I've been working with various major groups of nations of the world in my latest work on the knowledge base, and sometimes I wonder how this is supposed to be interesting. As the saying goes, sometimes you can't see the forest for the trees.
So I've found it useful to step back and look at what large-scale patterns seem to be emerging.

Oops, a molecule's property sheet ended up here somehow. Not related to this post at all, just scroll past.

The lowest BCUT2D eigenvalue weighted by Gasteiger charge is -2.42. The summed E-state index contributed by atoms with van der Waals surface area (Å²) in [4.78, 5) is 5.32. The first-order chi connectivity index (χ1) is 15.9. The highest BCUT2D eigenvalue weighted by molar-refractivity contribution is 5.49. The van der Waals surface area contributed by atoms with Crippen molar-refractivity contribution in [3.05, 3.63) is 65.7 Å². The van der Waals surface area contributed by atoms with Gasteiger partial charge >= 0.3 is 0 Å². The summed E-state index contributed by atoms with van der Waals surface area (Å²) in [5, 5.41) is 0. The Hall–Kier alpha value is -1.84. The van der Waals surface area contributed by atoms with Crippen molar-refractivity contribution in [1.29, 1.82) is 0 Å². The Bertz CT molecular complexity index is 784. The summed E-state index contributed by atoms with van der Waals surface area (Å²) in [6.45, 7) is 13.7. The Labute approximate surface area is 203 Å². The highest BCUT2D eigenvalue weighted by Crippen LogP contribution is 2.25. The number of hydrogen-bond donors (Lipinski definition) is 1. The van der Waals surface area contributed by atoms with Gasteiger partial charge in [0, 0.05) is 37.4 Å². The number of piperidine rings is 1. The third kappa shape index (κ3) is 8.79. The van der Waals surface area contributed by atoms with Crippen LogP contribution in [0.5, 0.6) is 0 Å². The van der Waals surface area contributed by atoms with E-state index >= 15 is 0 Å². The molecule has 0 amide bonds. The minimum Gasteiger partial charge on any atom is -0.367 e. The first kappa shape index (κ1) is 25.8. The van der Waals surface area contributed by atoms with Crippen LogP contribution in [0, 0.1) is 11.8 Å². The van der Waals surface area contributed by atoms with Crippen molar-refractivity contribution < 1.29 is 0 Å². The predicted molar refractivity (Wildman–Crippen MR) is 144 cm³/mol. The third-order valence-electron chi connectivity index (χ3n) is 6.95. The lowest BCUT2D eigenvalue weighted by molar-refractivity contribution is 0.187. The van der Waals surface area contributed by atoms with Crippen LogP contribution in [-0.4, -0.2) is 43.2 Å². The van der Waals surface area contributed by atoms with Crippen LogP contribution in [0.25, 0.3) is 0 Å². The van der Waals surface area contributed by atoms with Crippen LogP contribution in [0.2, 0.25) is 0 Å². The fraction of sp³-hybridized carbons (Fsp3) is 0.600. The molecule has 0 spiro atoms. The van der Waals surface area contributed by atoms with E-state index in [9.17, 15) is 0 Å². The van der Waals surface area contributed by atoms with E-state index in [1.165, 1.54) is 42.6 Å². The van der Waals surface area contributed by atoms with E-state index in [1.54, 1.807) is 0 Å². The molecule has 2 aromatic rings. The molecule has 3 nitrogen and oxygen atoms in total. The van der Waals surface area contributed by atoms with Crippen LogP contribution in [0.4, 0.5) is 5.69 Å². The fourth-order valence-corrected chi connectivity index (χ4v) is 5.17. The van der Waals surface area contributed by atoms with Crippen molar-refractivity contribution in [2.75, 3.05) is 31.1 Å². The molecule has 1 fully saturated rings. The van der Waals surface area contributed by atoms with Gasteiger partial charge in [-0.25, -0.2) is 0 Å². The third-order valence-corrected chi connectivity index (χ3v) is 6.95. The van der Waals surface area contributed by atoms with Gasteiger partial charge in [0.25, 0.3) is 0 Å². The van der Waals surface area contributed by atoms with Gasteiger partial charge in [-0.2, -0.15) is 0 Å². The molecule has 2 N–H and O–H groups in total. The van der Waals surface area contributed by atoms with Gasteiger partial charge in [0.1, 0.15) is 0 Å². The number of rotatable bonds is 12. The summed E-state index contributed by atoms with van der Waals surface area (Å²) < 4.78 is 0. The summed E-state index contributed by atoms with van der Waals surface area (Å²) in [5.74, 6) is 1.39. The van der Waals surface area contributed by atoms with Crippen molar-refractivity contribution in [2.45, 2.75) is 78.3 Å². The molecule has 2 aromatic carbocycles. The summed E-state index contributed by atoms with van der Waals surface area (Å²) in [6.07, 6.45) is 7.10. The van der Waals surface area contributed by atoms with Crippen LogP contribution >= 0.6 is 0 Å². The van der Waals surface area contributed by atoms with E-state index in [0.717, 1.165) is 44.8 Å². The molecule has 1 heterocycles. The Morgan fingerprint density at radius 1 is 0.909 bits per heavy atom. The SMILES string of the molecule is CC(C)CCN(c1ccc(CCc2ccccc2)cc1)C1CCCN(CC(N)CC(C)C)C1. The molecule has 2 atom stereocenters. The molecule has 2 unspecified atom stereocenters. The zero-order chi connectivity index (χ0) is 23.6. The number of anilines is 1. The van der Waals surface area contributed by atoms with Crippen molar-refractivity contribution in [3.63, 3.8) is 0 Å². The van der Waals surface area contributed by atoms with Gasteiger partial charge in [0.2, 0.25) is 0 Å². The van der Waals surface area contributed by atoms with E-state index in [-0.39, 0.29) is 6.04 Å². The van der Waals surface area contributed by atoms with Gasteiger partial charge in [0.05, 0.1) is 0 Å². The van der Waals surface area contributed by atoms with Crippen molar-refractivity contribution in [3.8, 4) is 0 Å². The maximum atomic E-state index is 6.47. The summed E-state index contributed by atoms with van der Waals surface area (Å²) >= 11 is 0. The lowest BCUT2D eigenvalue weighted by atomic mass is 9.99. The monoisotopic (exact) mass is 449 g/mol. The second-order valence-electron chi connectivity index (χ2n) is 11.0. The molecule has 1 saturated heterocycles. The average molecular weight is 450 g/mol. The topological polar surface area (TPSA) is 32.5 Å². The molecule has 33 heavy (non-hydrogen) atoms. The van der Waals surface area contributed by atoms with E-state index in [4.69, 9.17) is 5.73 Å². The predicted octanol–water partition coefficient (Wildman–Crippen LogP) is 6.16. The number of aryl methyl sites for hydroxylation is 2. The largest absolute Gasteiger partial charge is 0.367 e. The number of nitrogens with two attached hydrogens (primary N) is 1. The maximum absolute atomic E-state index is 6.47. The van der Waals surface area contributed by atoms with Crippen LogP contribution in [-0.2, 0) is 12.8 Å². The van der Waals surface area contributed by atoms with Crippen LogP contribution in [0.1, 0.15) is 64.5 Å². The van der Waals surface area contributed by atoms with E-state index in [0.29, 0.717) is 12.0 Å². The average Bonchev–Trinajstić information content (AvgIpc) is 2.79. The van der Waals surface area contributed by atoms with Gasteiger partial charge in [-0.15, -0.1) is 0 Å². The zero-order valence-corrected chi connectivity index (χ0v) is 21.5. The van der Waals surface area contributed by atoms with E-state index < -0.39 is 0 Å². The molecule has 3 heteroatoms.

One of them is the huge impact European civilization has made on the world in the past five hundred years or so. While much is made of the eurocentrism of various historians and social scientists, there has been an undeniably huge influence that cannot be ignored. The remedy, it seems, is not to discard Western Civilization, but to give due importance to the other peoples. I've been working with this idea for years, so it seems more or less natural to me now, and I forget that it's still controversial in some quarters. Nevertheless, there are British and American footprints and cultural imprints all over the world. Some of the gaps I'm trying to fill include knowledge of the Spanish colonial empire, or the influence of France, the Netherlands, and so on. It's evident that the coastal nations of Europe had a much larger share of worldwide influence in modern times than, say, Italy or Greece, or Hungary. There have been both virtues and flaws in Western civilization. I'll probably wind up discussing these in more detail in the future.